Ten years ago, on June 28, 1993, the U.S. Supreme Court issued "the most influential ruling you've never heard of," says the Project on Scientific Knowledge and Public Policy. In the case known as Daubert v. Merrell Dow Pharmaceuticals, Inc., they directing judges to act as "gatekeepers" in the courtroom, excluding expert testimony if they deemed it was "junk science." "But what started as a well-intentioned attempt to ensure reliable and relevant evidentiary science has had troubling consequences. ...
In its recent attempt to revise an EPA report on climate change and the environment, the White House cites a study by Sallie Baliunas and Willie Soon of the Harvard-Smithsonian Center for Astrophysics that has drawn harsh criticism from climatologists. "Greenhouse skeptics, pro-industry groups and political conservatives have seized on the results," David Appell writes in Scientific American.
"Nanotech joins biotech among those
promising technologies that hold the potential to
change our world radically," Citigate Cunningham vice president
Bill Bennett told PR trade publication The Holmes Report. Many in the PR industry are looking to nanotechology as the next big thing. "Such potential will never be without controversy, and already there are pockets
As we detail in our book Trust Us, We're Experts , 'junk science' is a PR pejorative used by corporations to smear environmentalists and public interest scientists.
Following the publication of an influential 1981 Japanese study linking secondhand cigarette smoke to lung cancer, the tobacco industry went on the attack, funding its own study to counter the Hirayama study. "The goal of the study was to produce a credible, peer reviewed article that could be used as a public relations tool," report Mi-Kyung Hong and Lisa A. Bero.
The Center for Science in the Public Interest has joined a number of other health and science leaders in questioning the integrity of Regulatory Toxicology and Pharmacology (RTP), a "seemingly independent scientific journal" that hides "its authors' and editors' extensive financial ties to tobacco, chemical, pharmaceutical, and other industries. ... [M]any RTP papers are written by scientists from industry labs or by industry-paid lawyers and lobbyists.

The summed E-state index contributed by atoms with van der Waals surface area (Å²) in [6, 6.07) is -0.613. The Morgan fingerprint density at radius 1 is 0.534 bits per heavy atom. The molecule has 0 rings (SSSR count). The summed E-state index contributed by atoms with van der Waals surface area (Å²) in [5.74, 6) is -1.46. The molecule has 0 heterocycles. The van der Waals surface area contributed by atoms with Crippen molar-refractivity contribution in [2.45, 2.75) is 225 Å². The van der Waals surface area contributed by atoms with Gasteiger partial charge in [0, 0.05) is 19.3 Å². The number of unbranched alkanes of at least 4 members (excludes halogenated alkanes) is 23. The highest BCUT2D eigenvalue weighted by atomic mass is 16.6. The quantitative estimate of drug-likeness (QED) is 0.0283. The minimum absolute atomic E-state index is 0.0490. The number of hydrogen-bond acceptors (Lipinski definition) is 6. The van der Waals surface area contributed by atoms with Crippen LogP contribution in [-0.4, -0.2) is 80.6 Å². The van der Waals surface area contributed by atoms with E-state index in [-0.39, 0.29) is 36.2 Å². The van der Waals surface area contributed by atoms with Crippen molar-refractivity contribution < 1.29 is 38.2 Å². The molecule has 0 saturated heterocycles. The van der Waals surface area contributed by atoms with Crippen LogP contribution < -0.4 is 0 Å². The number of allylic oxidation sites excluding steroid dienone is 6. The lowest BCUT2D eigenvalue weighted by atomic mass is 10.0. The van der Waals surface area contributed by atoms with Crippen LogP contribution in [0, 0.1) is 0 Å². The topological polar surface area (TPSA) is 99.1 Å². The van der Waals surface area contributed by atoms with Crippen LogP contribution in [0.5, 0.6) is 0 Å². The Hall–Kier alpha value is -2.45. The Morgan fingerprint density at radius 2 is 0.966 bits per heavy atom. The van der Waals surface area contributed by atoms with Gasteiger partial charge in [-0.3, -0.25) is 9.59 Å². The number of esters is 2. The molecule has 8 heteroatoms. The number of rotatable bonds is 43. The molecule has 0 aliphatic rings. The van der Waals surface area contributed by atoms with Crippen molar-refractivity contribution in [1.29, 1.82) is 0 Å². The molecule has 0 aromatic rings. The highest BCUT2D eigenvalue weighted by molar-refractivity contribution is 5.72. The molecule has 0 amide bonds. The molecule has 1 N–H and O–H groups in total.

Congressional Democrats accuse the Bush Administration of stacking the Center for Disease Control's Advisory Committee on Childhood Lead Poisoning Prevention with "individuals who are affiliated or openly sympathetic with the views of the lead industry." Their report "Turning Lead Into Gold: How the Bush Administration is Poisoning the Lead Advisory Committee at the CDC" details recent changes to the panel, noting the removal or rejection of several academic experts on lead poisoning.
"The Bush administration has begun a broad restructuring of the scientific advisory committees that guide federal policy in areas such as patients' rights and public health, eliminating some committees that were coming to conclusions at odds with the president's views and in other cases replacing members with handpicked choices," reports Rick Weiss. The Department of Health and Human Services has shut down or revamped committees set up to give advice on topics such as biotechnology and the effects of environmental chemicals on human health.
"Security guards, secret guest lists and silent sponsors were not what some participants were expecting when they turned up at a meeting in Sydney earlier this year to discuss new medicines. Billed as a 'Collaborative Forum' at the University of NSW, the invitation had been signed by three medical groups including Arthritis Australia. Academic kudos for the forum was provided by a major report prepared by the University of Canberra.